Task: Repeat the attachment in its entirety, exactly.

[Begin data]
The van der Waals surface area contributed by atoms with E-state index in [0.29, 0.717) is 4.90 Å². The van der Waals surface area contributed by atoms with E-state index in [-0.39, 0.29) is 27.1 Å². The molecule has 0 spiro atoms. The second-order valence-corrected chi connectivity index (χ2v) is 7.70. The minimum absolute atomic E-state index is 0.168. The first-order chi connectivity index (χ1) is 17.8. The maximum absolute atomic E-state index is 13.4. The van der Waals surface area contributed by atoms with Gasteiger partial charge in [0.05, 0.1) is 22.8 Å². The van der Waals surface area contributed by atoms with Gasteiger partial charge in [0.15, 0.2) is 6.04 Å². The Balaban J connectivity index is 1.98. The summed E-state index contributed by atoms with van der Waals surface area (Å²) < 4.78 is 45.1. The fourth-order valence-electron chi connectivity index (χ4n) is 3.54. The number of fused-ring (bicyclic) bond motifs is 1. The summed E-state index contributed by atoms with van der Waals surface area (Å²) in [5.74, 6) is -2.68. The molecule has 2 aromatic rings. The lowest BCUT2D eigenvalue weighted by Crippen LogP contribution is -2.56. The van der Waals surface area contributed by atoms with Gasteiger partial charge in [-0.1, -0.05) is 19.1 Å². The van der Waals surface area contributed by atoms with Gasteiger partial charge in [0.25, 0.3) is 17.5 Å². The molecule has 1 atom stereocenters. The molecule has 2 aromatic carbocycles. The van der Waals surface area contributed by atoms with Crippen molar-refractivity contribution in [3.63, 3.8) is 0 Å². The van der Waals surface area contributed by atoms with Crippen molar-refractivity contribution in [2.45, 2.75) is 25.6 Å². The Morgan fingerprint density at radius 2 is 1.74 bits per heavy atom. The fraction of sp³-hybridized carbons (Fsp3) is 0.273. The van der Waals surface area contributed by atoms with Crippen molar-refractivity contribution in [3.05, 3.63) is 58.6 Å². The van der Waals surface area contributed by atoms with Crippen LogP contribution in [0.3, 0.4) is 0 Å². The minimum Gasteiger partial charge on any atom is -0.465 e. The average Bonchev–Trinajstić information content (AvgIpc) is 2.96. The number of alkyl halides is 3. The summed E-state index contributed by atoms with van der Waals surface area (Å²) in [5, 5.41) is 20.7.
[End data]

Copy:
The van der Waals surface area contributed by atoms with E-state index in [0.29, 0.717) is 4.90 Å². The van der Waals surface area contributed by atoms with E-state index in [-0.39, 0.29) is 27.1 Å². The molecule has 0 spiro atoms. The second-order valence-corrected chi connectivity index (χ2v) is 7.70. The minimum absolute atomic E-state index is 0.168. The first-order chi connectivity index (χ1) is 17.8. The maximum absolute atomic E-state index is 13.4. The van der Waals surface area contributed by atoms with Gasteiger partial charge in [0.05, 0.1) is 22.8 Å². The van der Waals surface area contributed by atoms with Gasteiger partial charge in [0.15, 0.2) is 6.04 Å². The Balaban J connectivity index is 1.98. The summed E-state index contributed by atoms with van der Waals surface area (Å²) < 4.78 is 45.1. The fourth-order valence-electron chi connectivity index (χ4n) is 3.54. The number of fused-ring (bicyclic) bond motifs is 1. The summed E-state index contributed by atoms with van der Waals surface area (Å²) in [5.74, 6) is -2.68. The molecule has 2 aromatic rings. The lowest BCUT2D eigenvalue weighted by Crippen LogP contribution is -2.56. The van der Waals surface area contributed by atoms with Gasteiger partial charge in [-0.1, -0.05) is 19.1 Å². The van der Waals surface area contributed by atoms with Gasteiger partial charge in [0.25, 0.3) is 17.5 Å². The molecule has 1 atom stereocenters. The molecule has 2 aromatic carbocycles. The van der Waals surface area contributed by atoms with Crippen molar-refractivity contribution in [3.63, 3.8) is 0 Å². The van der Waals surface area contributed by atoms with Crippen molar-refractivity contribution in [2.45, 2.75) is 25.6 Å². The Morgan fingerprint density at radius 2 is 1.74 bits per heavy atom. The fraction of sp³-hybridized carbons (Fsp3) is 0.273. The van der Waals surface area contributed by atoms with Crippen molar-refractivity contribution in [3.05, 3.63) is 58.6 Å². The van der Waals surface area contributed by atoms with Crippen LogP contribution in [0.3, 0.4) is 0 Å². The minimum Gasteiger partial charge on any atom is -0.465 e. The average Bonchev–Trinajstić information content (AvgIpc) is 2.96. The number of alkyl halides is 3. The summed E-state index contributed by atoms with van der Waals surface area (Å²) in [5, 5.41) is 20.7.